A bill dated 21st April, 1953, presented by Mr. A. Knowles for trucking (license AG118 & 241)

canes from Montpelier to the Antigua Sugar Factory.    The surrounding estates of Hope, Harmon and Waldrons are also mentioned.   The signature of the Manager was F. Nunes, and the Book-keeper Arthur Lake.   205 tons 14 cwt. were transported at $1.68 per ton for a total of $345.57.

1956 there was an entry in the Antigua Syndicate minutes saying “Montpelier did not operate for the third year in a row and their total cane crop of 4,488 tons was sent to Antigua Sugar Factory (for processing).   It is doubtful that this factory will ever operate again.”

Enslaved People’s History

Based on contemporary research, we have little information to share about the enslaved peoples from this plantation at this time. We do know that Montpelier was awarded £1,708 1 s 5 d for the liberation of 101 enslaved people in 1829. John Jones was the awardee. William Hardman was ‘other association’ and unsuccessful were George Athill, John Athill, Hardman Earle, Joseph Lavicount*, John Hayward Turner. We will continue our quest for more information about these vital individuals.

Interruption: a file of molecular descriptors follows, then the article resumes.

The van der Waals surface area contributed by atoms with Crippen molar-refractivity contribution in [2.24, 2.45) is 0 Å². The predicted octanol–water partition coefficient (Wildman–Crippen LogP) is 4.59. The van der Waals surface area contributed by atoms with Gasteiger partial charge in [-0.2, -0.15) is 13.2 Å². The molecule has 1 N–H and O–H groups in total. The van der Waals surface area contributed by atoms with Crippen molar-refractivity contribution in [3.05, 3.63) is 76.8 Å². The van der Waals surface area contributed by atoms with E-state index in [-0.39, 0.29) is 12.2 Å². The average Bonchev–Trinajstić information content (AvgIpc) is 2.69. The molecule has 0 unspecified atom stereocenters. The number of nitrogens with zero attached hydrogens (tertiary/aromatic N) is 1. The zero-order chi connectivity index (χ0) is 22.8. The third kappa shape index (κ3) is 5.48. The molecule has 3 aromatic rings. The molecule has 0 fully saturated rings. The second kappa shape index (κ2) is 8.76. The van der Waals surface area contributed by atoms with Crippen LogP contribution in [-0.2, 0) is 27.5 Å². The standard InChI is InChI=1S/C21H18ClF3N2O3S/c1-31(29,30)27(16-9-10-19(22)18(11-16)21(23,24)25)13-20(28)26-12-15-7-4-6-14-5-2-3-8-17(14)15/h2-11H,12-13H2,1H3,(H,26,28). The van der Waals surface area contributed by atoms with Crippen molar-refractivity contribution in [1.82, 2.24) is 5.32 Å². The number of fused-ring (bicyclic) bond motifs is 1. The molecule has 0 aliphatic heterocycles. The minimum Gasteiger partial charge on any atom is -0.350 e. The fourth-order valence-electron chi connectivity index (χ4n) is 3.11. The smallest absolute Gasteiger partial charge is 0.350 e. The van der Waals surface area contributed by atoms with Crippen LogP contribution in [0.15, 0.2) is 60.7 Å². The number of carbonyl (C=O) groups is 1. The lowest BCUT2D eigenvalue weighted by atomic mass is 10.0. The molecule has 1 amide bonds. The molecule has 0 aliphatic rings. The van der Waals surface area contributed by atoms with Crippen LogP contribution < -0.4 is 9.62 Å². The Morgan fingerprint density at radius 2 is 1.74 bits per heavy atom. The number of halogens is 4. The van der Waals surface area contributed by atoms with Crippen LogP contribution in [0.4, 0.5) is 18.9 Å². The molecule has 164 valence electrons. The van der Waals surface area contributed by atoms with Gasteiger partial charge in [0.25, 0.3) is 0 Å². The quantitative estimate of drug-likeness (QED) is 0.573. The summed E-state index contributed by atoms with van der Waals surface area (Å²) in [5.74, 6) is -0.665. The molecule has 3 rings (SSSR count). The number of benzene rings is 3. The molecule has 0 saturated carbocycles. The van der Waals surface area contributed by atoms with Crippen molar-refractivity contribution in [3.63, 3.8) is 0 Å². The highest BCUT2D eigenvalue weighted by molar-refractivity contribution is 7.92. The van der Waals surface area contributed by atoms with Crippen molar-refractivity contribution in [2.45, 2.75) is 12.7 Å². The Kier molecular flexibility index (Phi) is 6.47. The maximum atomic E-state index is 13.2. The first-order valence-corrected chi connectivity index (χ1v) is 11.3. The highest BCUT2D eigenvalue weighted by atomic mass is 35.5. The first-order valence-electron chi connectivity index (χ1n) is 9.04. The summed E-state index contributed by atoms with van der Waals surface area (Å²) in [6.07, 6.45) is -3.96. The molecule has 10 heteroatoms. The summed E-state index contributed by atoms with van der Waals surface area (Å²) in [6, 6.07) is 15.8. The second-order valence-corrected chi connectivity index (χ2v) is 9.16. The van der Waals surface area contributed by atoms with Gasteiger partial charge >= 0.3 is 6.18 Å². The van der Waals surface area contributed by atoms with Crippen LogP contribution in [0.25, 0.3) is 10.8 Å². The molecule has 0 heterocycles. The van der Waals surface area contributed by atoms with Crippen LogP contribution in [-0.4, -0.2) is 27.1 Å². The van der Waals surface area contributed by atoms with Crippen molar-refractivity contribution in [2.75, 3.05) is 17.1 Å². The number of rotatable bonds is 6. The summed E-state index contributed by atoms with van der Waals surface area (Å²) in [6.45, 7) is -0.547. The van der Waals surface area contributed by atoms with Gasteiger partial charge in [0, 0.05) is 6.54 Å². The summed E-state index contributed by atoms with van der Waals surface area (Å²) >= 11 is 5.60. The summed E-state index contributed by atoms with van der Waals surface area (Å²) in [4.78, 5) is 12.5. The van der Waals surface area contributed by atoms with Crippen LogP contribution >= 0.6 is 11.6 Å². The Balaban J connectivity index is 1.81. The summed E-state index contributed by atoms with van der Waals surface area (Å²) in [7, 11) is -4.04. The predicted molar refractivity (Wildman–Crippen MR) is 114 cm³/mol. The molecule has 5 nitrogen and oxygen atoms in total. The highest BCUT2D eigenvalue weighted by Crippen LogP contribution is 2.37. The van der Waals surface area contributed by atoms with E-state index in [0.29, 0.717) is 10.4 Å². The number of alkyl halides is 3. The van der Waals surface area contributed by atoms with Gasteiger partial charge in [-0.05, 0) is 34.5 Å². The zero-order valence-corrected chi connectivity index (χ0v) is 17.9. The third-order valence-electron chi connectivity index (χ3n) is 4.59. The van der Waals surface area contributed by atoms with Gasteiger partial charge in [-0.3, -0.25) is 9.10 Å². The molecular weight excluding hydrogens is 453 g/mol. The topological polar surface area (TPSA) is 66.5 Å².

Ownership Chronology

  • 1790: William Wickham Harman born at Murrays, Montpelier Antigua – 9 children
  • 1800: Thomas Duberry Harman (d.1813)
  • 1750: Robert Oliver
  • 1790: William Wickham Harman (d.1824)
  • 1800: Thomas Duberry Harman (d.1813)
  • 1820: William Harman (d.1832)
  • 1843: Mrs. Margaret (Spencer) Harman
  • 1852: Heirs of William Harman – 75 acres 1851 Antigua Almanac.
  • 1872: F.B. Harman – 318 acres with The Hope 1872 Antigua Horsford Almanac.
  • 1891: Heirs of F.B. Harman sold through the Encumbered Estates Court
  • 1896: Lee, Crerar & Co. West India merchants
  • 1896-1921: John Maginley
  • 1933: Ernest Dew 1933 Camacho map.
  • 1944 – present: The Antigua Distillery
  • 1953: last crop processed at the Montpelier Sugar Factory.